Published: 12:55, 09 June 2020
| Updated: 12:59, 09 June 2020
Around 28% of Kent care homes have suffered from an outbreak of coronavirus, it has emerged.
More than 150 care homes have reported occurrences of Covid-19 at the county's 547 sites in the last three months.
The Office for National Statistics revealed last week that 255 people died from coronavirus in Kent's care homes while a total of around 1,000 Covid-19 deaths have been recorded across the county.
Kent County Council's (KCC) adult social care cabinet member, Cllr Clair Bell (Con), described the outbreaks as "regrettable" but said: "Our residential homes are mainly Covid free."
The Ashford county councillor says that Kent has the largest number of care homes in any of the south east counties, which includes Buckinghamshire, Surrey and West Sussex, but also the lowest outbreaks across the same region.
Speaking during an adult social care virtual briefing on Friday, she added: "Where there has been an outbreak it has been possible to take measures to isolate and happily all those affected - some staff and clients - have all recovered.”
However, 17 deaths were recorded at one Thanet care home just two weeks ago at Grosvenor Court in Cliftonville. The 62-bed site in Fifth Avenue specialises in care for those with dementia, learning disabilities and Parkinson’s.
Calls have also been made for a public inquiry into the care home "scandal" across Kent by Margate county councillor Barry Lewis (Lab) in the last two weeks. Nearly 15,000 people have died from coronavirus in UK care homes over the last three months.
Pressures continue to be faced around hospital discharges between Kent NHS providers and care homes during the pandemic, KCC's adult social care committee was told five days ago.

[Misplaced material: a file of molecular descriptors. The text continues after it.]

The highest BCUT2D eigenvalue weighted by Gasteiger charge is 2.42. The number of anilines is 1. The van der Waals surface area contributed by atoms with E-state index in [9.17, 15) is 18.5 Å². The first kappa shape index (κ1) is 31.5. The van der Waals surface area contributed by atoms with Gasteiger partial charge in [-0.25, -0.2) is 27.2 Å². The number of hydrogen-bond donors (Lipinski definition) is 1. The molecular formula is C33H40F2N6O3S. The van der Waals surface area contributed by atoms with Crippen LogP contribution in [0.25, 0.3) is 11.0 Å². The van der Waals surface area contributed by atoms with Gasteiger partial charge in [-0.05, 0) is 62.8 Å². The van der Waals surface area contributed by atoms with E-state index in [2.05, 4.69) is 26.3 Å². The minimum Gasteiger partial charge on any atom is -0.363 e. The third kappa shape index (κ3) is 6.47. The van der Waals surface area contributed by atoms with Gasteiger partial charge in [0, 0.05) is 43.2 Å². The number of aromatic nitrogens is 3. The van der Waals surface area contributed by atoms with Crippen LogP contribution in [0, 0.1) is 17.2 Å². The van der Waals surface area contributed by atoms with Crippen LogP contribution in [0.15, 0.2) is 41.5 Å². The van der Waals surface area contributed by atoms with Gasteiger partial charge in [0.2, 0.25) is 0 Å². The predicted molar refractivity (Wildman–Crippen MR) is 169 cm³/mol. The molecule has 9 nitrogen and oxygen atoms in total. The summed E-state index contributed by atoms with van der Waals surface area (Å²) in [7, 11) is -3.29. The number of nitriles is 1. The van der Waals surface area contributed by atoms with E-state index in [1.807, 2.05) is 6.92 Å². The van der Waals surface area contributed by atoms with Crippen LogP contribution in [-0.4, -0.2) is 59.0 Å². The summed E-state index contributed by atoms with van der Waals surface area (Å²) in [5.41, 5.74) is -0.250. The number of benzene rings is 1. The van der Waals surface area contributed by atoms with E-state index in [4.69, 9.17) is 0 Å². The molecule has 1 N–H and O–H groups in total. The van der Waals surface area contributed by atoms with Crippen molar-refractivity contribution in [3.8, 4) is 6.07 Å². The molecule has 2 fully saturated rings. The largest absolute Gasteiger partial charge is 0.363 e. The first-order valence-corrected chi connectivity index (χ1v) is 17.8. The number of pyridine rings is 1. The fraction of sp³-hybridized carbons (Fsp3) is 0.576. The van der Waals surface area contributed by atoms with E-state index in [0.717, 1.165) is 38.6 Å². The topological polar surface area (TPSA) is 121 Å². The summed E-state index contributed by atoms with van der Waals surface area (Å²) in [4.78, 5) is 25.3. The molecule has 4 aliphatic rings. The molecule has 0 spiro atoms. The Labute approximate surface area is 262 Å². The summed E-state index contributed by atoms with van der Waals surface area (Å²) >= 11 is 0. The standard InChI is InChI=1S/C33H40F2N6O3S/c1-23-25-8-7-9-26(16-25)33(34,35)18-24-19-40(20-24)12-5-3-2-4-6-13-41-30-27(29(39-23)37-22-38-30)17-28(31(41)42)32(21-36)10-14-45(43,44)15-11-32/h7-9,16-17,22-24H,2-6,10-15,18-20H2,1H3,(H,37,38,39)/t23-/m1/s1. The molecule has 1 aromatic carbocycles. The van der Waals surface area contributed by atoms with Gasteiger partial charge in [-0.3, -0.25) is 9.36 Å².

Maria Kallis, the manager of Eaton Lodge Nursing Home in Westgate, said the industry was “virtually being ignored” by the Government but recorded no coronavirus cases at her Westgate Bay Avenue site.
The 68-year-old had not allowed residents being discharged from hospitals to return to the care home until they were tested. Eaton Lodge faced the threat of a “safeguarding notice” from an A&E nurse at Margate’s QEQM as a result, says Mrs Kallis.
KCC's corporate director for adult social care and health, Richard Smith, told Friday's virtual committee: "When we started to embark on this journey we had particular areas of challenges around hospital discharge.
"These were not systematic but more localised issues where care homes were not provided with data or the correct status of someone's test results whether positive or negative.
"KCC challenged this with our support and work with Public Health and Clinical Commissioning Groups (CCGs).
"We got ourselves into a better place by brokering a more positive relationship with the NHS and our care homes."
But he added: "It's not all rosy. I still think we do have some level of instances where the information is not shared as appropriately as it should be."
County Hall chiefs recently received a £18.8million grant from the Government as part of a national £600m support package for care homes in May. Around 75% of this has been sent to Kent providers.
In addition, more than £7million has been invested by KCC into more than 2.4million items of personal protective equipment (PPE) purchases for key workers, including aprons, hand sanitiser and masks.
However, KCC's main opposition leader, Cllr Rob Bird (Lib Dem) said that sharp focus should be put towards the test and trace system which is being rolled out by the Government to manage any Covid-19 outbreaks in communities. He added: "The sooner we nail that, the better."
A recovery plan for the adult social care sector, which KCC is forecast to spend an extra £50million over the next 12 months - totalling £600m of its £1.5bn budget - will be finalised by the end of July.
However, several members of KCC's adult social care committee were warned that any recovery plan would change if a second wave of Covid-19 breaks out in the coming weeks.